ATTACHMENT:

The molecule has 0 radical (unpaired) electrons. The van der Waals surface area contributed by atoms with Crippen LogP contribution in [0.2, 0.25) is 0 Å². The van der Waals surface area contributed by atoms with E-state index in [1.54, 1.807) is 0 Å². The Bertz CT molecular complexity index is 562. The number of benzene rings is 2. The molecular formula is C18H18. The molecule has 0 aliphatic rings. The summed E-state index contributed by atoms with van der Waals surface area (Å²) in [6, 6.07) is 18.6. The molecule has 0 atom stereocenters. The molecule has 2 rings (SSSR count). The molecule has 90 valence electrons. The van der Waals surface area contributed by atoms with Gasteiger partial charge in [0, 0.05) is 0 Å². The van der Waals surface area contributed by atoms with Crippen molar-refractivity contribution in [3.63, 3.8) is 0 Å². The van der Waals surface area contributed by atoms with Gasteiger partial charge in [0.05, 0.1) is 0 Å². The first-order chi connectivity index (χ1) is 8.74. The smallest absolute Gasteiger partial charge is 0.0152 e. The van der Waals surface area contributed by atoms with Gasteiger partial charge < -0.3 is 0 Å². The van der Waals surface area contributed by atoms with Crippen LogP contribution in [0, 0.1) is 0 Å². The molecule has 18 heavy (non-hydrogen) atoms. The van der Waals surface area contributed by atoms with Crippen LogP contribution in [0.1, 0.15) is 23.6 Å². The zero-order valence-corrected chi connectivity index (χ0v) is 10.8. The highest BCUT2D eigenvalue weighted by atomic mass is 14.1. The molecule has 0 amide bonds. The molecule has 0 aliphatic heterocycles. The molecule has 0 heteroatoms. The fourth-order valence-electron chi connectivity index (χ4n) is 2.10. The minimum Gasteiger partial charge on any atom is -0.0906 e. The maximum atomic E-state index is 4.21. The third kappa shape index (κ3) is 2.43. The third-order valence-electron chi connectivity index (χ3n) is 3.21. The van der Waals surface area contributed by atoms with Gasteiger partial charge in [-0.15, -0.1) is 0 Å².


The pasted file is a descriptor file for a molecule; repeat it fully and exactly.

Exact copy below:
The molecule has 0 radical (unpaired) electrons. The van der Waals surface area contributed by atoms with Crippen LogP contribution in [0.2, 0.25) is 0 Å². The van der Waals surface area contributed by atoms with E-state index in [1.54, 1.807) is 0 Å². The Bertz CT molecular complexity index is 562. The number of benzene rings is 2. The molecular formula is C18H18. The molecule has 0 aliphatic rings. The summed E-state index contributed by atoms with van der Waals surface area (Å²) in [6, 6.07) is 18.6. The molecule has 0 atom stereocenters. The molecule has 2 rings (SSSR count). The molecule has 90 valence electrons. The van der Waals surface area contributed by atoms with Gasteiger partial charge in [0, 0.05) is 0 Å². The van der Waals surface area contributed by atoms with Crippen molar-refractivity contribution in [3.63, 3.8) is 0 Å². The van der Waals surface area contributed by atoms with Gasteiger partial charge in [0.05, 0.1) is 0 Å². The first-order chi connectivity index (χ1) is 8.74. The smallest absolute Gasteiger partial charge is 0.0152 e. The van der Waals surface area contributed by atoms with Gasteiger partial charge < -0.3 is 0 Å². The van der Waals surface area contributed by atoms with Crippen LogP contribution in [0, 0.1) is 0 Å². The molecule has 18 heavy (non-hydrogen) atoms. The van der Waals surface area contributed by atoms with Crippen LogP contribution in [0.1, 0.15) is 23.6 Å². The zero-order valence-corrected chi connectivity index (χ0v) is 10.8. The highest BCUT2D eigenvalue weighted by atomic mass is 14.1. The molecule has 0 amide bonds. The molecule has 0 aliphatic heterocycles. The molecule has 0 heteroatoms. The fourth-order valence-electron chi connectivity index (χ4n) is 2.10. The minimum Gasteiger partial charge on any atom is -0.0906 e. The maximum atomic E-state index is 4.21. The third kappa shape index (κ3) is 2.43. The third-order valence-electron chi connectivity index (χ3n) is 3.21. The van der Waals surface area contributed by atoms with Gasteiger partial charge in [-0.15, -0.1) is 0 Å².